How to tell graphite crucible from ceramic crucibles

Published Sep 27 




A clay graphite crucible is made of a mixture of clay and graphite which is then fired and it is bound together by silica in the clay part of the mixture. A graphite crucible usually described as a pure graphite crucible is close to 100% graphite and typically they are a lot smaller. This is a critical distinction as a discovered to my chagrin. If you have a material that will dissolve silica and you fire it in a clay graphite crucible it will eat through the crucible. I did this with a glass formulation where I bought a clay graphite crucible (several in fact) then fired my batch in it and it melted down through the crucible to the shelf underneath. I found that pure graphite crucible don’t melt and I can fire my glass formulation safely in those.


Ceramic crucibles for sale are commonly used in manufacturing, particularly metallurgy, analysis and quality control. They are also common tools in research environments in fields such as material science, Earth science, and engineering. Crucibles can also be found in use in the arts, either for work with metals or pigments.

Second, there is a difference in color. The color of pure graphite crucible is black and has metallic luster. Because graphite is processed, graphite crucible has all the characteristics of graphite; the color of clay crucible is gray-brown, without metallic luster and rough surface.


Quartz crucible is coated with high purity quartz sand to form a compact layer on the surface of crucible dissolved in ordinary quartz sand. The compact layer can prevent the reaction between silicon and quartz crucible during high temperature drawing of monocrystalline silicon and improve the crystallization rate. It differs from ceramic crucibles in the following aspects:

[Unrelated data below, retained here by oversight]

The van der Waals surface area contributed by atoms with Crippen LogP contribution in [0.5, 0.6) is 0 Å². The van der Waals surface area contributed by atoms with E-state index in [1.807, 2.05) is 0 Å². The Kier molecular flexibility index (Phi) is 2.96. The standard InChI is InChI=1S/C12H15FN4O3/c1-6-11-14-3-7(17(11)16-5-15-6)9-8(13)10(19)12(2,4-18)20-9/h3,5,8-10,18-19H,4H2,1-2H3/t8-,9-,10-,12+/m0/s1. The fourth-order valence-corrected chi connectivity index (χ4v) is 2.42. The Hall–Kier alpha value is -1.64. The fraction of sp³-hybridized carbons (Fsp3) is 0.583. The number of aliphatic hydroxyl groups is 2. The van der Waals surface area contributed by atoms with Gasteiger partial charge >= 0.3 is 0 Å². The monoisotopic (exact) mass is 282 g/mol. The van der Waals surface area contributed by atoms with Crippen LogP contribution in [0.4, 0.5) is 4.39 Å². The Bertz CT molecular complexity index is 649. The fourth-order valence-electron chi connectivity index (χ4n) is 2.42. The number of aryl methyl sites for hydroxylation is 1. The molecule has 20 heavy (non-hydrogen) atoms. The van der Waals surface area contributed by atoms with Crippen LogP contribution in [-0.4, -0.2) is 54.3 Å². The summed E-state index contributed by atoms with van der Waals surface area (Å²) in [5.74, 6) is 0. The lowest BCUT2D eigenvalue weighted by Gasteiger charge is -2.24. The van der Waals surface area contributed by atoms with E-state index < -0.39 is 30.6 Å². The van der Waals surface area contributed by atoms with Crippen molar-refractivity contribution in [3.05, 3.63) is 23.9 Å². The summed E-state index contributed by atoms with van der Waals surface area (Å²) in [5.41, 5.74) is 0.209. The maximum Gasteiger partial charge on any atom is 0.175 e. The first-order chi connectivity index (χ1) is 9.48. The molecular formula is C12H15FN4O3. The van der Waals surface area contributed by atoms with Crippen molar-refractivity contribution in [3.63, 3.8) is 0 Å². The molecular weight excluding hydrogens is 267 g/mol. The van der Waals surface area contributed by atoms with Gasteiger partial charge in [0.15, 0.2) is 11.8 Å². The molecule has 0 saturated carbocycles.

1. Quartz crucible and ceramic crucible have different high temperature resistance and acid and alkali resistance.
  2. Quartz crucible can be divided into opalescent and transparent. The opalescent crucible is used below 1200 degrees and the transparent crucible is used below 1400 degrees. Ceramic crucibles are used at 1400-1600 degrees.
  3. Quartz crucible is acid and alkali resistant, but it can not be used for hydrofluoric acid.
  4. Quartz crucible is more alkali resistant than ceramic crucible.


Regardless of application, a variety of characteristics should be considered when selecting a ceramic crucible. Chemical composition is usually the most significant characteristic, since it most directly impacts the temperatures and pressures at which the crucible will be useful. Other relevant characteristics include total capacity, overall shape, and wall and bottom thickness.




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Jackie Alan Hechi, Guangxi Zhuangzu Zizhiqu, China
Sep 27
 
How to tell graphite crucible from ceramic crucibles

How to tell graphite crucible from ceramic crucibles

A clay graphite crucible is made of a mixture of clay and graphite which is then fired and it is bound together by silica in the clay part of the mixture. A graphite crucible usually described as a pure graphite crucible is close to 100% graphite and typically...

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